9. A game including, in combination, various racingpieces readily distingushable from each other by inspection, cards, several times as numerous as said racingpieces. adapted for chance selection from said cards of one card at a time, each card picturing all of said racingpieces in readily distingushable forms in a different racing order, and a race-course having a finish line, parallel continuous lanes adapted for stepwise moves of said racing-pieces in turn along said lanes toward the finish line in a race including a number of rounds of said moves, and interlane paths adapted for movement of said racingpicces through said paths from lane to lane, each of said lanes including section marks which mark steps of the ill fgoves, said lanes having certain of their section marks in the region of the finish line distinguished as section marks simultaneous occupancy of which by racingpieces at the close of a round of moves near the end of a race is pre scribed as involving the occupants in an apparent tie to be resolved by inspection of one of said cards selected by chance, one of said lanes having more of the distinguished section marks than a lane it incloses, and a route for said racing-pieces including one of said interlane paths and extending from a point in said inclosed lane to one or said distinguished section marks in said inclosing lane, such route containing less steps than the shortest route in said inclosed lane from said point to one of said distinguished section marks in said inclosed lane.

10. Game apparatus comprising, in combination, racing-pieces having characteristics by which they are readily distinguishable from each other, a race-track having a linish line, lanes adapted for movement of said racingpieces along said lanes toward the finish line, and interlane paths adapted for movement of said racing-pieces through said paths from lane to lane, chance means for influencing the extent of the moves of said racing-pieces, other chance mean for modifying said influence comprising cards for chance selection of: one at the start of a race, each card bearing data indicating rewards for winning ofiered for the respective racing-pieces upon the selection of the card and also indicating one of the racingpieces as entitled to an advantage and another as subject to a penalty in said movements, said one racing-piece and said other being the racing-pieces for which said offered rewards are the lowest and the highest, respectively, said indications on certain of said cards differing from card to card as regards the relative amounts of said offered rewards and as regards which racing-piece is entitled to said advantage and which is subject to said penalty, and a set of cards each picturing said racing-pieces in a different racing order, said track having at the finish line an indicated area simultaneous occupany of which by racingpieces involves such occupants in an apparent tie which may be resolved by chance selection of a card from said set.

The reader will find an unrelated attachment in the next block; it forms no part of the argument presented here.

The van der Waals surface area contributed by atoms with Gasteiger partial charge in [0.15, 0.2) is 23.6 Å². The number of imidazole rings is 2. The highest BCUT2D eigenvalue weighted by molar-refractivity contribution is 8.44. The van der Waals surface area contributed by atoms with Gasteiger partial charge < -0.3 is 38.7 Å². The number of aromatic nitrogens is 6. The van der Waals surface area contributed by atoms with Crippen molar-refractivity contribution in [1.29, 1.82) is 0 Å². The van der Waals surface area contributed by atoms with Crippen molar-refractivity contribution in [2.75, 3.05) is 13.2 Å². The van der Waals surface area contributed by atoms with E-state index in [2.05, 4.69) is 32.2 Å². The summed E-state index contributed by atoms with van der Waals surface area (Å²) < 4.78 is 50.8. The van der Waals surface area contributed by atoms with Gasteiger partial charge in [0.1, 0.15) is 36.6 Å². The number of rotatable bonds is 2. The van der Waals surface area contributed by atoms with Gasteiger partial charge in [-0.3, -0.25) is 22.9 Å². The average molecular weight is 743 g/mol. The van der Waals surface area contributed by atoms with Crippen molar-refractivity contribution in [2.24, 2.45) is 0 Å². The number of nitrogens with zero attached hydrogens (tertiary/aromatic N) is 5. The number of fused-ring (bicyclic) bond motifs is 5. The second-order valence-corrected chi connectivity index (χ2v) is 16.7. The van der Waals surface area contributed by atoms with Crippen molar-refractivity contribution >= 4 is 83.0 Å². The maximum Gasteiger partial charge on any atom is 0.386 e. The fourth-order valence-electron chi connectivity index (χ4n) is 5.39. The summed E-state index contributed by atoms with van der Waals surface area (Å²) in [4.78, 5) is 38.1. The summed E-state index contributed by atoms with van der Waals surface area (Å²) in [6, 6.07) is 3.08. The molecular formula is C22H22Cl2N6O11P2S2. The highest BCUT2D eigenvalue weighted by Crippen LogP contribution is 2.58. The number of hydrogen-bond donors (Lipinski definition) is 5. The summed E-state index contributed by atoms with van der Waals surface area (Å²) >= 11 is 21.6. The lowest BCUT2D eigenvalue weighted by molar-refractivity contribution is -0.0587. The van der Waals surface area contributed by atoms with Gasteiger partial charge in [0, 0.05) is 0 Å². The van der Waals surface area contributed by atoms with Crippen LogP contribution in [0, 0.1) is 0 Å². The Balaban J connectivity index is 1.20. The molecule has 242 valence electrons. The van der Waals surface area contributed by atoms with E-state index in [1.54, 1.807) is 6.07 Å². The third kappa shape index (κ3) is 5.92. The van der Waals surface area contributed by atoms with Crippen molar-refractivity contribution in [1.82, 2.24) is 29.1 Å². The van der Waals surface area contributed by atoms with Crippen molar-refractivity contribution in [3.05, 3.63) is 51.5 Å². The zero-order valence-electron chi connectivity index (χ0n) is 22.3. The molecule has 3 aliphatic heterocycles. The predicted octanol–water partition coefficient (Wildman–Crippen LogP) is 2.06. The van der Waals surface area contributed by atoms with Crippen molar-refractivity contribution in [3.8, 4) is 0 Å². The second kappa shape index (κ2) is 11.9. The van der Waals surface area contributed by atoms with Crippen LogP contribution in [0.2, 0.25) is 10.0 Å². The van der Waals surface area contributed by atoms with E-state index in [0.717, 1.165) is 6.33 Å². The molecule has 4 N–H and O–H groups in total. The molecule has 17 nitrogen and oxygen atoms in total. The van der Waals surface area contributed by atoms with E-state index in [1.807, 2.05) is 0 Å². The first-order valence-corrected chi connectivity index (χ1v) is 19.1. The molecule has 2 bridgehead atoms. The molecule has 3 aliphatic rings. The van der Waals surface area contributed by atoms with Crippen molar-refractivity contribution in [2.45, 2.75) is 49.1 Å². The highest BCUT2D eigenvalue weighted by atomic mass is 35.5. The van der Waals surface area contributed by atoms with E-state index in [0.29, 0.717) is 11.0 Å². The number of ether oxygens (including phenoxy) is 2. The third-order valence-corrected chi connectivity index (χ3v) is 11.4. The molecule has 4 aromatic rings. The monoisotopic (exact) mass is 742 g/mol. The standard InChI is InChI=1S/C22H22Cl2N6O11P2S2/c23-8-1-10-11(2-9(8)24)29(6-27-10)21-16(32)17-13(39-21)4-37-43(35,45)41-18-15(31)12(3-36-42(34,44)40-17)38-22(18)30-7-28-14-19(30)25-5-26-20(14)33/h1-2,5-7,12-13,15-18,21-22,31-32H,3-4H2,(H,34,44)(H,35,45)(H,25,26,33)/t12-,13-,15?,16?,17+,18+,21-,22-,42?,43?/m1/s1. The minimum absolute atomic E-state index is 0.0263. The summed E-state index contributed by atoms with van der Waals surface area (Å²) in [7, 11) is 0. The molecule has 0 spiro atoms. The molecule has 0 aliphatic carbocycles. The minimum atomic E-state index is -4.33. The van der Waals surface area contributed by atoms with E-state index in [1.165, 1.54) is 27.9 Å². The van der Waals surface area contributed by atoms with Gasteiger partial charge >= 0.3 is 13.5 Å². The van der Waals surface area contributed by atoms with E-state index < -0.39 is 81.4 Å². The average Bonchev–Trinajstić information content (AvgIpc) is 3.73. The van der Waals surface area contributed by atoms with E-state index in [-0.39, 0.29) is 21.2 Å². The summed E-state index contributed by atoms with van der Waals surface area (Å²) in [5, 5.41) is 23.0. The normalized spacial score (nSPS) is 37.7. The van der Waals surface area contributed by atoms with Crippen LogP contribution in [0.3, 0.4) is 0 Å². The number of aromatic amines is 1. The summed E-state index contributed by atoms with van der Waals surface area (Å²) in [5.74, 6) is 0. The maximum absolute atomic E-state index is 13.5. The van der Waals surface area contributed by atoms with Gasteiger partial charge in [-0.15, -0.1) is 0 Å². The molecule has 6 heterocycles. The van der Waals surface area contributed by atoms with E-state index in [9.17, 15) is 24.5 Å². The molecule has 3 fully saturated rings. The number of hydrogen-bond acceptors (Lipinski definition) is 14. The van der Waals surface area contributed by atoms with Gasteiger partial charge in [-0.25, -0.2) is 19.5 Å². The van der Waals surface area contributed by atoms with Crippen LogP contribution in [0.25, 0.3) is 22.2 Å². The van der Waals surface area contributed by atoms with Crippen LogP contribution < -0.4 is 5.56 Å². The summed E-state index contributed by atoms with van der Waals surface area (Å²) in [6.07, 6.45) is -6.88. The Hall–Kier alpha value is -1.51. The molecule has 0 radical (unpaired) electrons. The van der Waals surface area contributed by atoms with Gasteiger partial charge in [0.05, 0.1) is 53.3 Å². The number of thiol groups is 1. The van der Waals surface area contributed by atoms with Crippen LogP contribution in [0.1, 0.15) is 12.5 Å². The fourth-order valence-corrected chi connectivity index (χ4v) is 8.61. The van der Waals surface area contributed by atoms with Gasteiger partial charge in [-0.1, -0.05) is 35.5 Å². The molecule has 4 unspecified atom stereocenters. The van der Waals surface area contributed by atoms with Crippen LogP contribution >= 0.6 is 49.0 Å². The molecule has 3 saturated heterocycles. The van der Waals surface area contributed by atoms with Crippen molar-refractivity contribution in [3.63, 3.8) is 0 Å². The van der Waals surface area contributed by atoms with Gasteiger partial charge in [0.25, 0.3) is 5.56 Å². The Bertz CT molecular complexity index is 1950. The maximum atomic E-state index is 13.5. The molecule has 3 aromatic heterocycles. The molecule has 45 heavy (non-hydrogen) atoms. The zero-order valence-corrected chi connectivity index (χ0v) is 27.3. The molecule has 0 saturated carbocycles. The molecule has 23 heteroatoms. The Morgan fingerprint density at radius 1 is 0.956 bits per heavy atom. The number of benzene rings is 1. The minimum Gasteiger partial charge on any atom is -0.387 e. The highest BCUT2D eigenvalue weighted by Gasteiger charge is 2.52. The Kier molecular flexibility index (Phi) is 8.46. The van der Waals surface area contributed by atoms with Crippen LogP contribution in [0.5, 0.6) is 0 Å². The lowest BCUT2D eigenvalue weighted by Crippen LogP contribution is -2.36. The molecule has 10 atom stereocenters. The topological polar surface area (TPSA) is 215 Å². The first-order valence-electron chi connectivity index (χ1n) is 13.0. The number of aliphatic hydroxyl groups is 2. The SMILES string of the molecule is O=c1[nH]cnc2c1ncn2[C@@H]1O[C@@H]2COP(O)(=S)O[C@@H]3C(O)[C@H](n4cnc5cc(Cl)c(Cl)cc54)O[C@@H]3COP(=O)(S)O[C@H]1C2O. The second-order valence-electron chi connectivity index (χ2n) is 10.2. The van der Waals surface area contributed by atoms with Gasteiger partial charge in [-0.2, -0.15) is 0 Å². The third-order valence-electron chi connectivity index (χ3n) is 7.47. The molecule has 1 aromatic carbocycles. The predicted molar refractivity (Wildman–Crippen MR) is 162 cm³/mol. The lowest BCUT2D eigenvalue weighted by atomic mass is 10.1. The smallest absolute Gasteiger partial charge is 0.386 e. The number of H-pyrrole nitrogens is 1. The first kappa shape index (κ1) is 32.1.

11. A deck of unconnected rectangular cards adapted to be shuttled, each card picturing all of a group of readily distinguishable racing-pieces in readily apparent finishing order, the order differing from card to card, for each card the leading racing-pieces position on the card, with respect to the direction of travel, being substantially the same as for the other cards.

12. A deck of unconnected rectangular cards adapted to be shuffled, each card picturing all of a group of readily distinguishable racing-pieces in readily apparent finishing order, the order differing from card to card, the cards several times outnumbering the racing-pieces, for each card the leading racing-pieces position on the card, with respect to the direction of travel, being substantially the same as for the other cards.

References Cited in the file of this patent UNITED STATES PATENTS 259,950 Hoevenbergh a- June 20, 1882 1,268,659 Wright June 4, 1918 1,407,095 Smythe Feb. 21, 1922 1,448,201 Cornell Mar. 31, 1923 1,544,591 Murray July 7, 1925 1,570,475 Geraci Jan. 19, 1926 1,622,638 Frost Mar. 29, 1927 1,660,505 Hacker Feb. 28, 1928 1,701,741 Watling Feb. 12, 1929 2,473,675 Boreszewski June 24, 1949 FOREIGN PATENTS 373,807 France Jan. 22, 1907 253,009 Great Britain Jan. 10, 1926 548,977 Great Britain Nov. 2, 1942

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Referenced by
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US3057623 *Mar 14, 1960Oct 9, 1962Barry P BarnesJockey game
US3462151 *Jul 13, 1966Aug 19, 1969Joseph J ParisiChance controlled racing game apparatus
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Classifications
U.S. Classification273/246
International ClassificationA63F3/00
Cooperative ClassificationA63F3/00006, A63F3/00082
European ClassificationA63F3/00A10